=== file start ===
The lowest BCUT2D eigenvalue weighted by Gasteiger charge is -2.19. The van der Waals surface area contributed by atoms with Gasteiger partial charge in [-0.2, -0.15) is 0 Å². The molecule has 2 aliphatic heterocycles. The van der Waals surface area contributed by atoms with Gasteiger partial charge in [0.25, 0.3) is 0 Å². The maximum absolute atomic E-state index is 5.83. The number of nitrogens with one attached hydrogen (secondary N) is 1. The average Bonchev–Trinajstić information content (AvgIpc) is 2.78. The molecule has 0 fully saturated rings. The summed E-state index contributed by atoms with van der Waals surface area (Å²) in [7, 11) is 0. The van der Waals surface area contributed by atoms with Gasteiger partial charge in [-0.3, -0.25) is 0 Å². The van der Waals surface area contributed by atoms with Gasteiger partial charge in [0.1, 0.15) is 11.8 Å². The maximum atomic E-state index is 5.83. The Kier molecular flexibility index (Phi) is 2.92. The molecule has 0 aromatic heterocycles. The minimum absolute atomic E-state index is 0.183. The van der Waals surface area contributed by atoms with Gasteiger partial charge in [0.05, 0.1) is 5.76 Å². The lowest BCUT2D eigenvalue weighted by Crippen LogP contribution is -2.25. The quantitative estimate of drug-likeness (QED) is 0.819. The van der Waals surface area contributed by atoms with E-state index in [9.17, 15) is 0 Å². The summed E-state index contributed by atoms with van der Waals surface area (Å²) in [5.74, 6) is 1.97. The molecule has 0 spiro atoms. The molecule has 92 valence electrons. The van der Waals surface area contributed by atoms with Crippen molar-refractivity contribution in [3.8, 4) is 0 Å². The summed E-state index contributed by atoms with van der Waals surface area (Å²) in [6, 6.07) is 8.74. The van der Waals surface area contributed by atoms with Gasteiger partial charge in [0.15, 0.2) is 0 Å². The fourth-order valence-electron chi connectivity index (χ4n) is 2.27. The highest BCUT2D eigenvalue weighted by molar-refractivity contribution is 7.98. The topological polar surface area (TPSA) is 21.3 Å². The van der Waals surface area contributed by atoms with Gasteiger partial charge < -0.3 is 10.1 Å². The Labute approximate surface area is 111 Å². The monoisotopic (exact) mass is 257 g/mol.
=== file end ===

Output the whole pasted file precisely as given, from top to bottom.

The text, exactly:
The lowest BCUT2D eigenvalue weighted by Gasteiger charge is -2.19. The van der Waals surface area contributed by atoms with Gasteiger partial charge in [-0.2, -0.15) is 0 Å². The molecule has 2 aliphatic heterocycles. The van der Waals surface area contributed by atoms with Gasteiger partial charge in [0.25, 0.3) is 0 Å². The maximum absolute atomic E-state index is 5.83. The number of nitrogens with one attached hydrogen (secondary N) is 1. The average Bonchev–Trinajstić information content (AvgIpc) is 2.78. The molecule has 0 fully saturated rings. The summed E-state index contributed by atoms with van der Waals surface area (Å²) in [7, 11) is 0. The van der Waals surface area contributed by atoms with Gasteiger partial charge in [-0.3, -0.25) is 0 Å². The van der Waals surface area contributed by atoms with Gasteiger partial charge in [0.1, 0.15) is 11.8 Å². The maximum atomic E-state index is 5.83. The Kier molecular flexibility index (Phi) is 2.92. The molecule has 0 aromatic heterocycles. The minimum absolute atomic E-state index is 0.183. The van der Waals surface area contributed by atoms with Gasteiger partial charge in [0.05, 0.1) is 5.76 Å². The lowest BCUT2D eigenvalue weighted by Crippen LogP contribution is -2.25. The quantitative estimate of drug-likeness (QED) is 0.819. The van der Waals surface area contributed by atoms with E-state index in [9.17, 15) is 0 Å². The summed E-state index contributed by atoms with van der Waals surface area (Å²) in [5.74, 6) is 1.97. The molecule has 0 spiro atoms. The molecule has 92 valence electrons. The van der Waals surface area contributed by atoms with Crippen molar-refractivity contribution in [3.8, 4) is 0 Å². The summed E-state index contributed by atoms with van der Waals surface area (Å²) in [6, 6.07) is 8.74. The van der Waals surface area contributed by atoms with Gasteiger partial charge in [0.15, 0.2) is 0 Å². The fourth-order valence-electron chi connectivity index (χ4n) is 2.27. The highest BCUT2D eigenvalue weighted by molar-refractivity contribution is 7.98. The topological polar surface area (TPSA) is 21.3 Å². The van der Waals surface area contributed by atoms with Gasteiger partial charge < -0.3 is 10.1 Å². The Labute approximate surface area is 111 Å². The monoisotopic (exact) mass is 257 g/mol.